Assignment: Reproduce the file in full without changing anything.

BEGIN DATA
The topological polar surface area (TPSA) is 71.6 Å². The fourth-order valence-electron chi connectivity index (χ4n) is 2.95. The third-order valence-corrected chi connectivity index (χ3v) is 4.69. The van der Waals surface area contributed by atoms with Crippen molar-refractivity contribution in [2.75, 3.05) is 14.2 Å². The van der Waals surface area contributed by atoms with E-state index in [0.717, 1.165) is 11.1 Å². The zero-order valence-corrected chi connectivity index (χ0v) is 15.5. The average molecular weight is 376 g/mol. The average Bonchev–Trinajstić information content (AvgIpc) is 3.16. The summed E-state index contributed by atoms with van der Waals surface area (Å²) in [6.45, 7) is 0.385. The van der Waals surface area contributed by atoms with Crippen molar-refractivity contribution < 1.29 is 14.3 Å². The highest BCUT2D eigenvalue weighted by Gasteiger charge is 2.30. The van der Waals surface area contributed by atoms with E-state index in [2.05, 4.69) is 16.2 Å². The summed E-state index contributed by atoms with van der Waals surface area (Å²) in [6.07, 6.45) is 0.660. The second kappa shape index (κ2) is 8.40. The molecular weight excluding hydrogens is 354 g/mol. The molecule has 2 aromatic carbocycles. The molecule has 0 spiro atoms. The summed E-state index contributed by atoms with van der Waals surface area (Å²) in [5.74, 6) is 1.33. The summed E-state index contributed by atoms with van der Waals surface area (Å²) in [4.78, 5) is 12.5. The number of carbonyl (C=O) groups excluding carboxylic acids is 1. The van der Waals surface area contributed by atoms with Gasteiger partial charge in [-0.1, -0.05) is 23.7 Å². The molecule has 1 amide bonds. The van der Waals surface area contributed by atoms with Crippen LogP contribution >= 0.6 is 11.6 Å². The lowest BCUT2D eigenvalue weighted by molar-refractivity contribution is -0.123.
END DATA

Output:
The topological polar surface area (TPSA) is 71.6 Å². The fourth-order valence-electron chi connectivity index (χ4n) is 2.95. The third-order valence-corrected chi connectivity index (χ3v) is 4.69. The van der Waals surface area contributed by atoms with Crippen molar-refractivity contribution in [2.75, 3.05) is 14.2 Å². The van der Waals surface area contributed by atoms with E-state index in [0.717, 1.165) is 11.1 Å². The zero-order valence-corrected chi connectivity index (χ0v) is 15.5. The average molecular weight is 376 g/mol. The average Bonchev–Trinajstić information content (AvgIpc) is 3.16. The summed E-state index contributed by atoms with van der Waals surface area (Å²) in [6.45, 7) is 0.385. The van der Waals surface area contributed by atoms with Crippen molar-refractivity contribution < 1.29 is 14.3 Å². The highest BCUT2D eigenvalue weighted by Gasteiger charge is 2.30. The van der Waals surface area contributed by atoms with E-state index in [2.05, 4.69) is 16.2 Å². The summed E-state index contributed by atoms with van der Waals surface area (Å²) in [6.07, 6.45) is 0.660. The second kappa shape index (κ2) is 8.40. The molecular weight excluding hydrogens is 354 g/mol. The molecule has 2 aromatic carbocycles. The molecule has 0 spiro atoms. The summed E-state index contributed by atoms with van der Waals surface area (Å²) in [5.74, 6) is 1.33. The summed E-state index contributed by atoms with van der Waals surface area (Å²) in [4.78, 5) is 12.5. The number of carbonyl (C=O) groups excluding carboxylic acids is 1. The van der Waals surface area contributed by atoms with Gasteiger partial charge in [-0.1, -0.05) is 23.7 Å². The molecule has 1 amide bonds. The van der Waals surface area contributed by atoms with Crippen LogP contribution >= 0.6 is 11.6 Å². The lowest BCUT2D eigenvalue weighted by molar-refractivity contribution is -0.123.